A Vietnam war veteran has told an inquiry he is trapped in a life of loneliness after his wife of 25-years contracted COVID-19 and died following a trip on the Ruby Princess cruise.
Brisbane retiree Graeme Lake, 72, made the confession via video link on Friday and admitted he no longer has anyone to cook for or speak to since the passing of his partner Karla in March.
‘My life’s finished, I’m just stuck here now,’ he said.
The NSW government commissioned an inquiry into the Ruby Princess after its 2,700 passengers were allowed to disembark from the cruise ship in Sydney before results for COVID-19 were received.
More than 900 cases and twenty-eight deaths have been linked to the cluster.
Mr Lake and four of his friends contracted the virus while Mrs Lake lost her life because of it, The Australian reported.
Mr Lake and his partner had been on more than 20 cruises prior to the Ruby Princess.
The pair decided to make the trip this time around to celebrate Mrs Lake’s 75th birthday.
Mr Lake called himself ‘old fashioned’ as he believed it was his responsibility to look after his family and bring them home safely while on holiday.
‘Well I didn’t do that, I failed badly,’ he said.
The pair had no idea anybody was sick onboard at the time.
Mr Lake said it was the first cruise he had been on where the captain did not interact with guests at a party.
The inquiry heard the 72-year-old later took this as an indication the captain might have known there was ‘sickness around’.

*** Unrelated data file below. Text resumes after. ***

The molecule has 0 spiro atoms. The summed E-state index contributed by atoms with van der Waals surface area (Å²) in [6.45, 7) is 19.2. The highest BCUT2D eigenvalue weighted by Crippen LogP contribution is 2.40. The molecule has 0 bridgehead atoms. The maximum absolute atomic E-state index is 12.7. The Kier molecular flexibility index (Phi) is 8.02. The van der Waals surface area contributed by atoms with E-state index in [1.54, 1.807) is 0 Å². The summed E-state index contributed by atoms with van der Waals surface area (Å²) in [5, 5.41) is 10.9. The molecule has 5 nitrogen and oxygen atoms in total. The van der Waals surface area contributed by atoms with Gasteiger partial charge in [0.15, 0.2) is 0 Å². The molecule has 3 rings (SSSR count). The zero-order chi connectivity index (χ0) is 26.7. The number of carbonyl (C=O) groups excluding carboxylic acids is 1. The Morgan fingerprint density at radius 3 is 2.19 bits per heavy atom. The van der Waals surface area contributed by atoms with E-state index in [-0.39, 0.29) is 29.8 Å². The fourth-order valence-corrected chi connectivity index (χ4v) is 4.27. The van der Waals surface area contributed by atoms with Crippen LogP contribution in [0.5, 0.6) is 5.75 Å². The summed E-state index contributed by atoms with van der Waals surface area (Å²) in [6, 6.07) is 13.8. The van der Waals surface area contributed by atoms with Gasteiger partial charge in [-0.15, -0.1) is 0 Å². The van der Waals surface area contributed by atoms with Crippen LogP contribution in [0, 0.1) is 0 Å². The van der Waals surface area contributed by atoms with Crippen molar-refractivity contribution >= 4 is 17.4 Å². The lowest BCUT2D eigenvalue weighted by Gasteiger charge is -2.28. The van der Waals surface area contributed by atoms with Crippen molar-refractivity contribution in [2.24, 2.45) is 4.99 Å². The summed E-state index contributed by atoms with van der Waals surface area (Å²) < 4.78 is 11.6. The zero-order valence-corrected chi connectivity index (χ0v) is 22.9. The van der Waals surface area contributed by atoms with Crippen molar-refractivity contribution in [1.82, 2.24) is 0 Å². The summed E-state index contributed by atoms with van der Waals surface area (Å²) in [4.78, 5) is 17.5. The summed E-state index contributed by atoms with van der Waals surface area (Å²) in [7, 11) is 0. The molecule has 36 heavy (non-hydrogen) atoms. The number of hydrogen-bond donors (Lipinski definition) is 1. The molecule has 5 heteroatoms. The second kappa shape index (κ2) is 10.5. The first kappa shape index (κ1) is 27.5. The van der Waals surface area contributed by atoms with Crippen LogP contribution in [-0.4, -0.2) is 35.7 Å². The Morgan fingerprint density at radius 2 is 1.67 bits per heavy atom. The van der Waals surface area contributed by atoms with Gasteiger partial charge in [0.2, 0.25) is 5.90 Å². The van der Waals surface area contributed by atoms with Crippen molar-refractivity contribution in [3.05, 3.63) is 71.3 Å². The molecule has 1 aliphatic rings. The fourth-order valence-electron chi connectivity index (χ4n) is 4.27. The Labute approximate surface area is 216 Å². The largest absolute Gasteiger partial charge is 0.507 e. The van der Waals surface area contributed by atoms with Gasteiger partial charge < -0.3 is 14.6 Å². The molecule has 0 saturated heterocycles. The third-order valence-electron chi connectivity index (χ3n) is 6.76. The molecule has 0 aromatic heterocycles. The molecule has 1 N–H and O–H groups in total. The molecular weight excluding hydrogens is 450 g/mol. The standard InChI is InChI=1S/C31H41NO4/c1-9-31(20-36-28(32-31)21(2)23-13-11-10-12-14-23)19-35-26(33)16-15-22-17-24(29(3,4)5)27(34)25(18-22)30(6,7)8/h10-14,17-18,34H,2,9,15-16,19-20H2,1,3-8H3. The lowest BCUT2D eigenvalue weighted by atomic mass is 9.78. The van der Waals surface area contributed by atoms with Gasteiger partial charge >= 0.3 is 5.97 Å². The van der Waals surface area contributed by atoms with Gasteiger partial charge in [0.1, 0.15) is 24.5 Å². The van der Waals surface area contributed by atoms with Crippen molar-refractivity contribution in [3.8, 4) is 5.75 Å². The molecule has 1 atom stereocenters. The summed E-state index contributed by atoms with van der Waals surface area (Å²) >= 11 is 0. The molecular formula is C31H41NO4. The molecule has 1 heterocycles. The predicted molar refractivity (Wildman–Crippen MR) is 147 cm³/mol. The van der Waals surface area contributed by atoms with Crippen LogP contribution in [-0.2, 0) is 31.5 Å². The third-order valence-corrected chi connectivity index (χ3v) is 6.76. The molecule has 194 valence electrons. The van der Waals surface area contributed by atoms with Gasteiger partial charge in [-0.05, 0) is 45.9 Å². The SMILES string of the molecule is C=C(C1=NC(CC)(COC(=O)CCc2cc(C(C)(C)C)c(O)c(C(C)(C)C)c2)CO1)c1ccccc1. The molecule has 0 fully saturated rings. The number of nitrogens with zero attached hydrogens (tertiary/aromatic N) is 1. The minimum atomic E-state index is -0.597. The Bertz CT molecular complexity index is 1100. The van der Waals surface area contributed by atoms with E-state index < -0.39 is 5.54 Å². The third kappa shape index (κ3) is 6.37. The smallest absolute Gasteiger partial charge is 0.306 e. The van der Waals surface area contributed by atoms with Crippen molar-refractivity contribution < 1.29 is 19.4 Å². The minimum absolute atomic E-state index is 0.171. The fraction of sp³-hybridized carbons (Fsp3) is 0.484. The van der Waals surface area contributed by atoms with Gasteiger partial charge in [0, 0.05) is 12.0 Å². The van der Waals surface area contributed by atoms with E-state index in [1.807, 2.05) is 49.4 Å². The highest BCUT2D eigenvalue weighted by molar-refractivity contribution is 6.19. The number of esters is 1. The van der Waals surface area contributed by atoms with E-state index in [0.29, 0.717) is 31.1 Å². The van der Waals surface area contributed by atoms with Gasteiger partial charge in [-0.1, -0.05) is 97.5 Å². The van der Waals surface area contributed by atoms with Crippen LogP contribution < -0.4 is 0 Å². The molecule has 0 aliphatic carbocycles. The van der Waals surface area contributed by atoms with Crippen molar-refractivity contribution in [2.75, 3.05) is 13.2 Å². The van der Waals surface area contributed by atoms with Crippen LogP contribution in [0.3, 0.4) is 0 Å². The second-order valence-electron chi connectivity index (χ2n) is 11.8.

Mr Lake said he would immediately have isolated his wife in a cabin if a doctor or captain had informed him at the time.
Only a day after the cruise, Mrs Lake was experiencing breathing difficulties and was taken to a Queensland hospital and placed in isolation.
Mr Lake fell ill and joined her a couple of days later. While he slowly recovered in the bed beside her, his lifelong wife did not.
The war veteran told the inquiry he still thinks about the couple’s decision to go on the cruise.
‘I still took her away, she’s smiling, she’s happy, she’s enjoying herself, she’s relying on me to do everything for her, which I’ve been doing for the last few years.’
Bret Walker SC was tasked with examining the Ruby Princess’ departure, arrival and disembarkation and conducted 21 days’ of hearings from April to July.
After hearing weeks of evidence, the Special Commission of Inquiry on Friday released its findings.
The report noted that on March 10 the Communicable Diseases Network of Australia amended its guidelines such that everyone on board the ship with newly-defined suspect cases should be tested.
But when a risk assessment was conducted on March 18, those making decisions did not have the updated definition of a ‘suspect case’.
‘This was a serious and material error,’ the commission found.
Despite the respiratory symptoms of numerous of those aboard and uncertainty surrounding test results, 2700 passengers were permitted to disembark as the voyage had been deemed low risk by NSW health authorities.
This is because only 0.94 per cent of passengers presented to the ship’s medical centre with flu-like symptoms – not the one per cent required to mandate NSW Health intervention – and none had visited virus-hit countries China, Italy, Iran or South Korea.